What your body language tells reporters

It’s not what you say but how you say it. Those words from my mother have echoed in my head for decades. Now that I coach executives on how to get the most from media interviews, I realize how important that concept is to their success.

We work a lot with companies to create their messaging, and spend a significant amount of time discussing the specific words to use to capture just what makes our clients unique.

Despite this work, we know an interview will fall short unless we also pay careful attention to the delivery of the message. Here are the body language traps we see most often, and tips on how executives can break free from these habits:

Demeanor. Your physical demeanor is like a gate. If it’s not welcoming, the reporter may never see past it into the wonderful garden of ideas you have. Crossing your arms makes you look defensive and closed off. Checking your watch gives the impression that you would rather be elsewhere. Twisting in your chair, picking at your nails or fidgeting indicates impatience and disinterest. All these habits send the wrong idea to a reporter. An excellent way to discover how you come across to others is to watch yourself on video. Since most demeanor issues are subconscious, executives are surprised to see themselves fidgeting and looking disengaged.

Tone. The tone you take during an interview has a lot to do with its success. Since most interviews today are done by telephone, it’s important to ensure that your tone is energetic. A number of years ago, I was sitting in the room with an executive when he addressed investors during an earnings call. To me he seemed confident and upbeat about the future. To my colleague, who listened to the call on a phone line, he sounded tired and distracted. For this reason, we always counsel our clients to stand during phone interviews because their voices almost always sound more energetic.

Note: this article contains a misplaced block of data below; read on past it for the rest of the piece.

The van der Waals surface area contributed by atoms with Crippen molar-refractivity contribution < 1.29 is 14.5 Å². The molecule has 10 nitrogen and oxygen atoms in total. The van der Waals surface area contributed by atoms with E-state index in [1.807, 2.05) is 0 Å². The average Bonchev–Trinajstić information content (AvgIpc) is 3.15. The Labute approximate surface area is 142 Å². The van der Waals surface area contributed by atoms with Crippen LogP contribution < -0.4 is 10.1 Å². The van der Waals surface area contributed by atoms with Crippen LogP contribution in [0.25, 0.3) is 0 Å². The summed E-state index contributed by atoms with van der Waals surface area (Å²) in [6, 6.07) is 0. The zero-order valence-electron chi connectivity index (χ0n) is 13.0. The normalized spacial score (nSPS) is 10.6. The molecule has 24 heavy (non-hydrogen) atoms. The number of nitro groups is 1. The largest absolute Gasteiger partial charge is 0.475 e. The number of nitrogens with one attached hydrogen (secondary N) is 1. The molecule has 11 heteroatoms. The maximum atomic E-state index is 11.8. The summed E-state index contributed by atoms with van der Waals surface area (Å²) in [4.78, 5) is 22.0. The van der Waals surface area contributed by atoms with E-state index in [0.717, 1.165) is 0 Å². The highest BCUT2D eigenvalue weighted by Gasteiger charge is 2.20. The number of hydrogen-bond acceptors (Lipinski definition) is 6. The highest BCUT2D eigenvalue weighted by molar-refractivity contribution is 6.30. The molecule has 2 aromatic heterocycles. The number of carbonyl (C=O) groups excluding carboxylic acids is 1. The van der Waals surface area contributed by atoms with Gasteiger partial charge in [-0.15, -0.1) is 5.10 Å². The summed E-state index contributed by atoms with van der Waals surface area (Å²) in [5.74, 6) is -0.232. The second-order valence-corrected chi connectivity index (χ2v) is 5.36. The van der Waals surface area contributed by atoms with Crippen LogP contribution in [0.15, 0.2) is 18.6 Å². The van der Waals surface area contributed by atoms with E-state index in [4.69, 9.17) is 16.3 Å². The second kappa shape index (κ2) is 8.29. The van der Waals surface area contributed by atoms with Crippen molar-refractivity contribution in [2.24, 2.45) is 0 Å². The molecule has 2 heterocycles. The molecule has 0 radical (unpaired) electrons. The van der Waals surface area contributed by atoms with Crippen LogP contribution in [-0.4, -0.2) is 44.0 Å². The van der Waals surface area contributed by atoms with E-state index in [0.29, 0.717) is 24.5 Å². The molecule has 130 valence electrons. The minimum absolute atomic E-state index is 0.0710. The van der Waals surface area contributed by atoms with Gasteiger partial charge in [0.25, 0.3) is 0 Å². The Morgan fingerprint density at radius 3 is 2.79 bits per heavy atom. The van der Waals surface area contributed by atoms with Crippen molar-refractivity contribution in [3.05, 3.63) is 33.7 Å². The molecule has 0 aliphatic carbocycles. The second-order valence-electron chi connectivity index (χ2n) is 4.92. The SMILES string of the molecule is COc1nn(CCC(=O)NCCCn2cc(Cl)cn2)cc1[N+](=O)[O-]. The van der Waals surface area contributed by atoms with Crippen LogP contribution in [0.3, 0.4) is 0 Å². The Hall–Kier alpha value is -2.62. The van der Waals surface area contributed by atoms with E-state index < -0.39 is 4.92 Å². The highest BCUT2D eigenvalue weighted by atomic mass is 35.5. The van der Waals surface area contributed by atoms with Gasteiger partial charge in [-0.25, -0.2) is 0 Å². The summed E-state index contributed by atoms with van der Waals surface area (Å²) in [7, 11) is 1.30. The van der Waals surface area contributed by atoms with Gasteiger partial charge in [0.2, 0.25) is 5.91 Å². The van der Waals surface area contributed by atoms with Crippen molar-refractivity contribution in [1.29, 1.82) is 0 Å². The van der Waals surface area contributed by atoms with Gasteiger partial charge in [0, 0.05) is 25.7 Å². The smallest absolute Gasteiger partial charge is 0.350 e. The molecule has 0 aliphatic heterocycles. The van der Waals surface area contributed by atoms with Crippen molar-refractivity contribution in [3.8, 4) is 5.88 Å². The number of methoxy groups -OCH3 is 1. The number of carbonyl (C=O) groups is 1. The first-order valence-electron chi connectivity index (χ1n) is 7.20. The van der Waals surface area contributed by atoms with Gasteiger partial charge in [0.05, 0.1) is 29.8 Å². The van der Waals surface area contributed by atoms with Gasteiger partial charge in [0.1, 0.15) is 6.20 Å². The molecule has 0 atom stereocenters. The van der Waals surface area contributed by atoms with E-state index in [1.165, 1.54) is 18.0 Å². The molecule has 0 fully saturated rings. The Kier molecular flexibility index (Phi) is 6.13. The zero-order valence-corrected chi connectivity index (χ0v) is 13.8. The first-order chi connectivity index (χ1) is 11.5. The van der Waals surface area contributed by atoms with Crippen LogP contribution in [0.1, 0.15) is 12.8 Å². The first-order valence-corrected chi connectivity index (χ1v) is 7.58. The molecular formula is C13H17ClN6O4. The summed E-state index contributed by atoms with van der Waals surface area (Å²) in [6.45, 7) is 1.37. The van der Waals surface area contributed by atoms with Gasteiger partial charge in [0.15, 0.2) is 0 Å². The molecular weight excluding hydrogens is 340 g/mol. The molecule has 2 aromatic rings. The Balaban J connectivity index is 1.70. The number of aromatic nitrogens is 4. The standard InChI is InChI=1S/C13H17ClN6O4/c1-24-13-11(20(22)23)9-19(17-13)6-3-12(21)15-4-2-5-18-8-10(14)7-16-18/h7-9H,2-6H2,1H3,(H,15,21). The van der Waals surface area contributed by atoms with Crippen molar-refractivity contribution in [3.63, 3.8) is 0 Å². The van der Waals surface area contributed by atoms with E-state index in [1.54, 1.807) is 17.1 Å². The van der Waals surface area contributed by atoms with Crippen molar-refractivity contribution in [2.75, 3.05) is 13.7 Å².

If nerves are an issue, simple exercises like the ones done during meditation will calm you and give you greater control over your tone and demeanor. Prior to the interview, try breathing in through your nose to a count of three then exhaling through your mouth to a count of five. Squeeze your hands into a fist during the inhale then open your fingers slowly during the exhale. Notice that your body feels warmer and more relaxed.

Finally, sarcasm doesn’t always come through as funny and can sound bitter, so try to avoid it.

Pace. It is natural to talk quickly when you’re nervous or under pressure to get your message out to a reporter. Unfortunately, fast speakers can quickly overwhelm reporters and derail an interview. Speak at a tempo slow enough for the listener to absorb the material. If you’re nervous, speak slow enough that you feel you’re speaking unnaturally slow…the pace will be just about right. Throughout the interview, touch base to make sure the reporter understands what you’re saying by asking questions like, “Does this make sense to you?”

Manners. The same manners that your mother taught you are crucial during an interview. If you’re meeting with reporters in person, look them in the eye and shake hands firmly. When using an Internet service like Skype, resist the temptation to look at the small box in the corner of the screen. Instead, speak directly to the camera on your computer. Develop a warm greeting for phone interviews. Thank the reporter for his interest and time.

Remember that interviewing skills improve with practice. Be open to and seek constructive criticism. Review video and audio tapes when possible. Then, work on fixing one issue at a time.

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